U.S. victory in Iraq is absolutely critical in securing our national interests. John McCain has put it aptly, “Iraq’s transformation into a progressive Arab state could set the region that produced Saddam Hussein, the Taliban, and al Qaeda on a new course in which democratic expression and economic prosperity, rather than a radicalizing mix of humiliation, poverty and repression, define a modernity in the Muslim world that does not express itself in ways that threaten its people or other nations. Conversely, a forced U.S. retreat from Iraq would be the most serious American defeat since Vietnam.”
Democrats will have to understand that even for a political solution to the conflict, they will require the backing and cover of an effective military force, as only an effective military force can help in the evolution of a safe and secure social environment without which no political solution is possible.
One of the more important reasons for the insurgency in Iraq to succeed in persisting and gaining new ground is the U.S. failure to secure a social environment in which the ordinary Iraqi would have felt safer. The Saddam supporters made sure that the Iraqis would never get a chance to know what it is like to be liberated. Post Saddam Iraq became a living hell for every Iraqi to the extent that he longed to be back under Saddam. And Saddam supporters succeeded in their plan only because the U.S. never had enough troops to secure the neighborhoods that they cleared of insurgents. The insurgents always resurfaced there as soon as the U.S. troops left.
The ordinary Iraqis soon realized that they could not depend on the U.S. for their security. So they had no choice but either to join the insurgents or to support them. The U.S. policy of not giving enough importance to the security aspect of the Iraqis also contributed in the spread of small groups of armed militias who were forced to take charge of defending their lives and property themselves, which pushed the Iraqi society deeper into the whirlpool of sectarian violence. Militias became the only source of security for the masses, especially for the poor population.
Today, if we look at the components of insurgency in Iraq, we will find a great number of such Iraqis who had celebrated the toppling of the dictator and were happy to be liberated supporting the insurgency right along with Al-Qaeda, Wahhabis, Baathists and Arab nationalists. We are morally bound to liberate these good Iraqis from the tyranny of chaos otherwise no people in the future will ever look up to the U.S. for anything good.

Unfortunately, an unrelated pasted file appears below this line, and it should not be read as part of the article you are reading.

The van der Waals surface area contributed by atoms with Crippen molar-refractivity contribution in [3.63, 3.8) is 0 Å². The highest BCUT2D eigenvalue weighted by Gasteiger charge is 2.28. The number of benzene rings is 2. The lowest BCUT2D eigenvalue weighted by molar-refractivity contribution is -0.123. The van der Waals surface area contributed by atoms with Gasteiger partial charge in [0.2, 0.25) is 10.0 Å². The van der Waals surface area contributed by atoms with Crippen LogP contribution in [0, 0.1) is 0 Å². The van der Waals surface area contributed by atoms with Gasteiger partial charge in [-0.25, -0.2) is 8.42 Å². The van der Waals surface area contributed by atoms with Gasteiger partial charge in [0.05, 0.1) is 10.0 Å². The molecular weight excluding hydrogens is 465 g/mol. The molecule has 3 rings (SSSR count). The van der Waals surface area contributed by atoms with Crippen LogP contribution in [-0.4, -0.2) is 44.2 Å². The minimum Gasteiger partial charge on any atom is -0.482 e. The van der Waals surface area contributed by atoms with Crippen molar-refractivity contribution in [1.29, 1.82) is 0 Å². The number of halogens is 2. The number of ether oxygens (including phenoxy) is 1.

It is in our national interest to correct the Iraqi perception that the U.S. invasion only replaced one kind of tyranny by another – a permanent state of chaos. And only by sending more troops we can correct this perception.
By MICHAEL RUBIN and DANIELLE PLETKA
Wall Street Journal, February 21, 2007
Iran faces a deadline today to suspend its enrichment of uranium or, according to the terms of a U.N. Security Council resolution unanimously adopted last December, face further sanctions. While it is only proper that the world wait for the deadline to pass before responding, Tehran’s answer is already clear. Gholam Reza Aghzadeh, head of Iran’s Atomic Energy Organization, has said that “Iran will not comply with the United Nations Security Council Resolution 1737.”
How will the West respond? Earlier this month Sir Richard Dalton, until recently Britain’s ambassador in Tehran, called for direct talks between U.S. and Iranian officials and suggested the West modify demands that the Islamic Republic suspend uranium enrichment. Unfortunately, his eagerness for dialogue is being echoed and amplified elsewhere, especially in the wake of the Bush administration’s deal to pay North Korea for similar disarmament. Needless to say, former luminaries such as ex-Secretary of State Madeleine Albright and President Jimmy Carter think sitting down with the mullahs is a very good idea, Security Council resolutions notwithstanding.
Why not talk? The logic of engagement sounds good. But experience shows that engagement means something different in Iran than in the West.
In May 1992, for example, then German Foreign Minister Klaus Kinkel launched a “critical dialogue” with Tehran. Berlin sought to use trade and incentives to encourage the Islamic Republic to alter its behavior. And, indeed, it did. But not in the way Mr. Kinkel expected.
On Sept. 17, 1992, Iranian hit men assassinated three Iranian dissidents and their translator in a Berlin restaurant. The subsequent German investigation determined that Iranian Supreme Leader Ali Khamenei, President Ali Akbar Hashemi Rafsanjani and Foreign Minister Ali Velayati ordered the murders. What about the dialogue? “We don’t give a damn about your ending the critical dialogue,” said Supreme Leader Khamenei upon hearing the German court ruling. “We never sought such a dialogue.”
Neither Iran’s terrorism nor intelligence indications of an accelerating nuclear weapons program dampened European enthusiasm for engagement, however, especially after the election of President Muhammad Khatami and his subsequent call for a “dialogue of civilizations.” “There is more to be said for trying to engage and to draw these societies into the international community than to cut them off,” EU External Affairs Commissioner Chris Patten explained in February 2002. And engage they did.